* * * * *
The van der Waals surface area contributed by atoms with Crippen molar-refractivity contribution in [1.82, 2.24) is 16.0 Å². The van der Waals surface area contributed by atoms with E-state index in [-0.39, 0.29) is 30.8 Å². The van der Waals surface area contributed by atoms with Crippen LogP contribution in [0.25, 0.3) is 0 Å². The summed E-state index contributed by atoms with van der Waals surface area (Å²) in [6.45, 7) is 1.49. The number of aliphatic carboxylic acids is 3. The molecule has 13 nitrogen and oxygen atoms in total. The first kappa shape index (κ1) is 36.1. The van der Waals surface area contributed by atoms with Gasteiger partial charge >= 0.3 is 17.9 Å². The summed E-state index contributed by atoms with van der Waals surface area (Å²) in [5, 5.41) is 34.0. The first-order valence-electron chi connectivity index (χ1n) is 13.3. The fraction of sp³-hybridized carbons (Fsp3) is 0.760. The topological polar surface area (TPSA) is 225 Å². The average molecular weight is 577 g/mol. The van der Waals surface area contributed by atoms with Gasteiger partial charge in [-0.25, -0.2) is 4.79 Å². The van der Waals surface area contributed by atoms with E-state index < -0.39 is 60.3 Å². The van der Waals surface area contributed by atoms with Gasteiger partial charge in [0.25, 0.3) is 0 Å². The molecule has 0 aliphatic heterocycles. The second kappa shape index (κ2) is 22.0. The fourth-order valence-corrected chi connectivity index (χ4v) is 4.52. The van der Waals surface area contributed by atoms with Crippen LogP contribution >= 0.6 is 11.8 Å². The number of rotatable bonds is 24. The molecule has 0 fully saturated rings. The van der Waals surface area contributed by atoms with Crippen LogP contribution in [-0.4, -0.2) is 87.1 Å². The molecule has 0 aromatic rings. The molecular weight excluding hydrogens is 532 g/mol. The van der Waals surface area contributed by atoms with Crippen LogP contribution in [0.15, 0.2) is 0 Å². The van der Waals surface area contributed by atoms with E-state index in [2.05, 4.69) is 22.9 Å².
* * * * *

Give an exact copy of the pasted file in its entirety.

The van der Waals surface area contributed by atoms with Crippen molar-refractivity contribution in [1.82, 2.24) is 16.0 Å². The van der Waals surface area contributed by atoms with E-state index in [-0.39, 0.29) is 30.8 Å². The van der Waals surface area contributed by atoms with Crippen LogP contribution in [0.25, 0.3) is 0 Å². The summed E-state index contributed by atoms with van der Waals surface area (Å²) in [6.45, 7) is 1.49. The number of aliphatic carboxylic acids is 3. The molecule has 13 nitrogen and oxygen atoms in total. The first kappa shape index (κ1) is 36.1. The van der Waals surface area contributed by atoms with Gasteiger partial charge >= 0.3 is 17.9 Å². The summed E-state index contributed by atoms with van der Waals surface area (Å²) in [5, 5.41) is 34.0. The first-order valence-electron chi connectivity index (χ1n) is 13.3. The fraction of sp³-hybridized carbons (Fsp3) is 0.760. The topological polar surface area (TPSA) is 225 Å². The average molecular weight is 577 g/mol. The van der Waals surface area contributed by atoms with Gasteiger partial charge in [-0.25, -0.2) is 4.79 Å². The van der Waals surface area contributed by atoms with E-state index < -0.39 is 60.3 Å². The van der Waals surface area contributed by atoms with Gasteiger partial charge in [0.25, 0.3) is 0 Å². The molecule has 0 aliphatic heterocycles. The second kappa shape index (κ2) is 22.0. The fourth-order valence-corrected chi connectivity index (χ4v) is 4.52. The van der Waals surface area contributed by atoms with Crippen LogP contribution >= 0.6 is 11.8 Å². The number of rotatable bonds is 24. The molecule has 0 fully saturated rings. The van der Waals surface area contributed by atoms with Crippen LogP contribution in [-0.4, -0.2) is 87.1 Å². The molecule has 0 aromatic rings. The molecular weight excluding hydrogens is 532 g/mol. The van der Waals surface area contributed by atoms with Crippen LogP contribution in [0.15, 0.2) is 0 Å². The van der Waals surface area contributed by atoms with E-state index in [2.05, 4.69) is 22.9 Å².